Q: In Episode 2, Gil says to Holder, “You think you got this job because you’re a good cop? You got it because you’re dirty and everyone knows it.” How did you feel about your character’s reintroduction in the second season?
A: The whole scene tickled me. When I was brought on in the first season, my character name on the page was “Man in Suit.” And they said, “You’re going to be back,” but they couldn’t tell me anything about anything. So I took the job thinking that my character had a history, but that he was a good guy. And then this season, I saw Veena [Sud] after reading the first two episodes and I said, “You really pulled the rug out from under me!” I had just made the assumption that I was going to be this great guy who took care of Holder and had these heartfelt conversations over coffee about his addiction. So naïve. Dan Attias, who directed that episode, said, “This scene is why you took the job.” It was a beautiful and surprising scene. They completely changed tack on me and in that one speech. It just completely turns the tables.
Q: Is that an enjoyable way to work as an actor, never really knowing what’s coming next?
A: There’s something great about it. You’re never really playing the end, you’re playing the moment. I’ve done three films with Woody Allen and it’s the same thing. He sends you only your scene so you really have no choice but to play what’s on the page and not bring a lot of extra stuff, i.e. your ideas, to the character. I think it’s a really cool thing.
Q: Gil never seems to smile. Is it easy for you to keep a straight face?
A: Joel [Kinnaman] is a funny guy and we laugh a lot. But when the camera rolls, most of it is just preparation. If you’ve done the work that you need to do and you learn your lines and you come in with a sense of play… I mean, you can stand on your head in between takes, it wouldn’t matter. It’s a very happy set — what people would be shocked at is how much fun everyone has on the set, even amidst all this darkness. It’s what keeps you going. Otherwise you’d want to pull all of your hair out of your head, though obviously Gil already has pulled all of his hair out of his head.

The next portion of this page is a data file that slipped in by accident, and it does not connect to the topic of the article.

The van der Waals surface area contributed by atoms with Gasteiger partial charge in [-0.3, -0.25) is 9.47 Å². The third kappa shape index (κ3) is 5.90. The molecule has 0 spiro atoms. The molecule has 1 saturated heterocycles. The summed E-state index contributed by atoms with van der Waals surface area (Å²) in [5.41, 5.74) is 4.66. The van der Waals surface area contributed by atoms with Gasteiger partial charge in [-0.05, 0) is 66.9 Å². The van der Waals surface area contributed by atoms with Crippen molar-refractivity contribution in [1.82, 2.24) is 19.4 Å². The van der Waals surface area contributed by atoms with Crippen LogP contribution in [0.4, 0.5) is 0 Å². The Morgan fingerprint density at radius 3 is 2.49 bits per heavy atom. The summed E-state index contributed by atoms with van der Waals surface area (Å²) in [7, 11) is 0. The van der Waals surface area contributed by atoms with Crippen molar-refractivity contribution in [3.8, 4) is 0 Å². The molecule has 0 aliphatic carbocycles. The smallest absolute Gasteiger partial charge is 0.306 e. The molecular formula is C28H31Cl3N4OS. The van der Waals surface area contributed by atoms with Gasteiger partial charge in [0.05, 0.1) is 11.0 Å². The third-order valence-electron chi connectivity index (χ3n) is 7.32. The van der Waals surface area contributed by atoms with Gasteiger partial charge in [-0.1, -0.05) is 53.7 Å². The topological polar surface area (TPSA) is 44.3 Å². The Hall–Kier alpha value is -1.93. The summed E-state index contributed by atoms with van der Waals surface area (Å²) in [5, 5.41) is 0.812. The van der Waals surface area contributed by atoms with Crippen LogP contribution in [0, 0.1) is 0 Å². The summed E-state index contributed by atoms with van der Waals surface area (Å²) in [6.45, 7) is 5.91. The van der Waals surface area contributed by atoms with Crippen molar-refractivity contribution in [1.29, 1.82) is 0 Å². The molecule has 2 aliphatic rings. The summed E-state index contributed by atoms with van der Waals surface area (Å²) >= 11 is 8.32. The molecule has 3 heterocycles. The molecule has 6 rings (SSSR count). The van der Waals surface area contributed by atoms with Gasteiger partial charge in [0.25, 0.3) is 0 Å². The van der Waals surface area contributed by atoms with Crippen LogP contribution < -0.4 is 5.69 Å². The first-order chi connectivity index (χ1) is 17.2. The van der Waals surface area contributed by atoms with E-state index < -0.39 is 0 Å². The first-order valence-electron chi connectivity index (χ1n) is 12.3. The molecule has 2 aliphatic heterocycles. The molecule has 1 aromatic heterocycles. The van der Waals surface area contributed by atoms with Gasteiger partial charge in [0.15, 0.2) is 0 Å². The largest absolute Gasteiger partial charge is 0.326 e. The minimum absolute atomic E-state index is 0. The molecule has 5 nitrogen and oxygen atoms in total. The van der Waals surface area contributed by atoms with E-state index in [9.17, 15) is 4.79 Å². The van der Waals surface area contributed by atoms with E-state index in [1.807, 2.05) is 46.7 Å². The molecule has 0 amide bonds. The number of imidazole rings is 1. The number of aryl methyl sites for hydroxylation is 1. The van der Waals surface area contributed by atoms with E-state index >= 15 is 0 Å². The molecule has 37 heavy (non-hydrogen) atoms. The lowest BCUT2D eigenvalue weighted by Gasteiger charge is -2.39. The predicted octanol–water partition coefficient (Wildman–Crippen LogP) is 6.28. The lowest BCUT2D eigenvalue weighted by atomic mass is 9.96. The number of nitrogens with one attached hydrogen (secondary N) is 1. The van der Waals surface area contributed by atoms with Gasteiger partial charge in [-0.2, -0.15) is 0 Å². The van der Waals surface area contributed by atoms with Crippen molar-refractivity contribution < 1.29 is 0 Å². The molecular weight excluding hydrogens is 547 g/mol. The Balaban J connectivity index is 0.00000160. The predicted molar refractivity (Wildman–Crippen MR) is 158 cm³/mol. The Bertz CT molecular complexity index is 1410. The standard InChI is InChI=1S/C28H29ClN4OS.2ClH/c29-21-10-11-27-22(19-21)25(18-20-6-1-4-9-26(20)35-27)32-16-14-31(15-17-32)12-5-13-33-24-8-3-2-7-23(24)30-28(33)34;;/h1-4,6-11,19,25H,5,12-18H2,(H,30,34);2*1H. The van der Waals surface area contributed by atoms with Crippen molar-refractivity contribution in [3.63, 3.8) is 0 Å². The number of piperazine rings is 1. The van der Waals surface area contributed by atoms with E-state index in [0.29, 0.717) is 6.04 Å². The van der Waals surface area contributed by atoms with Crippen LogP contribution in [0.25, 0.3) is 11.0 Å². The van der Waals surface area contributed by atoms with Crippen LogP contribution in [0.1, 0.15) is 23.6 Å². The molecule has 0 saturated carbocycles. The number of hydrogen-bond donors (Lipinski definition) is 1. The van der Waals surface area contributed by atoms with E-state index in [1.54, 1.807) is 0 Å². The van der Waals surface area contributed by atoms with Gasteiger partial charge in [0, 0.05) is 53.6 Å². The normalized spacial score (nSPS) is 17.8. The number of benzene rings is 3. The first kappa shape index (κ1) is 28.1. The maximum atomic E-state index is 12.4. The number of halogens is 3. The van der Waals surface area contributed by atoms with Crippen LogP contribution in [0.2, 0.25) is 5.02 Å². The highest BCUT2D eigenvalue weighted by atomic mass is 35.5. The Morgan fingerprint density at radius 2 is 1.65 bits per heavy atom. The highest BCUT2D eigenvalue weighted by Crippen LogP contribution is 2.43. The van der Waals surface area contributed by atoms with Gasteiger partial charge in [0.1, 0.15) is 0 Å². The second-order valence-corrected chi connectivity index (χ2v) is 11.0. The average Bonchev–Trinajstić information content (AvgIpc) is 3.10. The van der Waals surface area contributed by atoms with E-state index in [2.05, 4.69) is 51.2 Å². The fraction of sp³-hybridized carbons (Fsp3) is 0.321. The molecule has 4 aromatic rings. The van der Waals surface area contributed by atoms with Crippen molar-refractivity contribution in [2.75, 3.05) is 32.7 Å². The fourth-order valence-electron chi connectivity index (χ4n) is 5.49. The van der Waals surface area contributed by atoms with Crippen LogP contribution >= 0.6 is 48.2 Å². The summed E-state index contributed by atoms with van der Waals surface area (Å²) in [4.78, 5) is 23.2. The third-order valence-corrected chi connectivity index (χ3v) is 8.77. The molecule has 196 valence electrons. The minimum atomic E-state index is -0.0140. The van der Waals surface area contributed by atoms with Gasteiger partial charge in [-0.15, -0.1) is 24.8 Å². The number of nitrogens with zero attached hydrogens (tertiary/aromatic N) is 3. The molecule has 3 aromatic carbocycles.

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Q: In the last two years alone, you’ve juggled recurring roles on six different TV series. How is that possible?
A: I’m really blessed. I’m doing three or four different series right now, and so I’m taking off on a motorcycle really soon. I’m really fortunate because of the way I look and where I live and the parts I play, there’s a certain anonymity for me and I can still go out on the street with my kids. It gives me balance in my life.
Q: You often play cops. What is it that makes you ideal to play a police officer?
A: I think, number one, cops are well represented on television, but maybe there’s something to my look as well. I’ve played everything from serial killers to doctors to policemen.
Q: You live in Canada these days. What have you learned about Vancouver from shooting The Killing?
A: The city can be dark. We did most of the shooting throughout the winter and it rains a lot. It literally can rain for four weeks straight. That sort of moodiness really sort of lends itself for the darkness that Veena and the gang have created.
Q: Are there any on-set perks because of all the rain?
A: No, but everybody has rain gear and an umbrella. You walk from your trailer with an umbrella to the set and you pick up another umbrella and walk back. And they’re constantly dabbing at you if you’re shooting outside, even if it’s already raining. We’re all little drowned rats on our show.
Q: When you run into fans in person, do they try to get you to tell who killed Rosie Larsen?
A: Yeah, that’s the first thing they say: “Did you, did you do it? Do you know who did?” And the thing is that none of us knew! I can’t speak for Joel and Mireille but they weren’t even releasing scripts for the last couple of episodes to most of us. My wife — who played the principal that tells Stan that his son has killed some birds in Episode 9 — has ideas, but I really have no idea!Read More